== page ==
Further offences for the meaning of Section 2 are offences which have a sentence fixed by law or where an individual found guilty of that offence would be liable for a term of imprisonment of five years or more.

    Examples of a further offence may be the following:

    • Fraud under the Fraud Act

    • Forgery or counterfeiting under the Forgery and Counterfeiting Act 1981

    • Theft under the Theft Act 1968

    • Criminal damage under the Criminal Damage Act 1971

  • What is meant by modification?

    A modification is a change which impairs the operation of a computer or prevents or hinders access to a program or data or the operation of the program or data. This may also include the removal of a program or data held in the computer or adding a program or data to the computer. This refers specifically to individuals adding a virus to a specific computer or computer system.

    As the offences under the Computer Misuse Act are criminal offences anyone found guilty will be liable for a maximum penalty of six months imprisonment and a £2,000 fine. Furthermore under Section 2 of the Computer Misuse Act an individual will likely be guilty of the intended further offence. Further offences could result in a guilty person receiving up to 10 years in prison.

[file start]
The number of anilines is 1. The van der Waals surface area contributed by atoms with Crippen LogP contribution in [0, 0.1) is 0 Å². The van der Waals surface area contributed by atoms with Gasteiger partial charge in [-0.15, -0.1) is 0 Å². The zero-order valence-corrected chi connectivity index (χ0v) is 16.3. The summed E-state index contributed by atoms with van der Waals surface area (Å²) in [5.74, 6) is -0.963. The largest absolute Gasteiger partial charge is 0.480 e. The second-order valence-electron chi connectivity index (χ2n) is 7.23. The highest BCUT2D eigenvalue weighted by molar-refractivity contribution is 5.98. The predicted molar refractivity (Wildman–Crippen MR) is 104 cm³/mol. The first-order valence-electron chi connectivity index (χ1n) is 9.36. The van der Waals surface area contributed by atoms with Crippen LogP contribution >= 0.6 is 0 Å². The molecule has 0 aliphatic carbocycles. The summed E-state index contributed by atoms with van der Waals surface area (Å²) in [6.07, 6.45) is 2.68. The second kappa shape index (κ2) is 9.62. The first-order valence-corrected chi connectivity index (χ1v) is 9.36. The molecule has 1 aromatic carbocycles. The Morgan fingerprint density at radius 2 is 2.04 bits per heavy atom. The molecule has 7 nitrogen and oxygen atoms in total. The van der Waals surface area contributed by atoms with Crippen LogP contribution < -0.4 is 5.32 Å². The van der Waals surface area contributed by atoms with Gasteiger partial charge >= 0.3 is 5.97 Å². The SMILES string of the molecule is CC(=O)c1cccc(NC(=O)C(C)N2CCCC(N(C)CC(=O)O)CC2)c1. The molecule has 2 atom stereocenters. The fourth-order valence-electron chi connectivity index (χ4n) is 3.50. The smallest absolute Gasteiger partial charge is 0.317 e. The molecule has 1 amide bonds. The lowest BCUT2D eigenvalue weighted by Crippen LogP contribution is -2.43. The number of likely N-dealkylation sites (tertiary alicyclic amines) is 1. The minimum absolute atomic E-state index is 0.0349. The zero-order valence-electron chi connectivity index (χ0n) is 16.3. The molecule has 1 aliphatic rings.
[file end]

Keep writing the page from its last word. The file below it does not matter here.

For more information check out the link below:

  • harassment

    Internet harassment laws make it a criminal act to use electronic devices, including phones and computers to, threaten, torment, stalk, intimidate or otherwise distress a person. (Protection from Harassment Act 1997, the Malicious Communications Act 1988  and Criminal Justice and Police Act 2001).

    The offences may carry a penalty for up to 5 years imprisonment.

  • hate crime

    Hate crime is when someone does something against the law to another person because of hate or because they are afraid of difference. For example, a person may carry out a crime because of someone’s race, religion or belief, gender identity, sexual orientation or disability. It can be perceived as a hate crime by the victim or by someone else.

    In England and Wales there were 43,748 hate crimes recorded by the police in 2011/12.

    Of the 43,748 hate crimes recorded by the police:

    • 35,816 (82%) were race hate crimes;
    • 1,621 (4%) were religion hate crimes;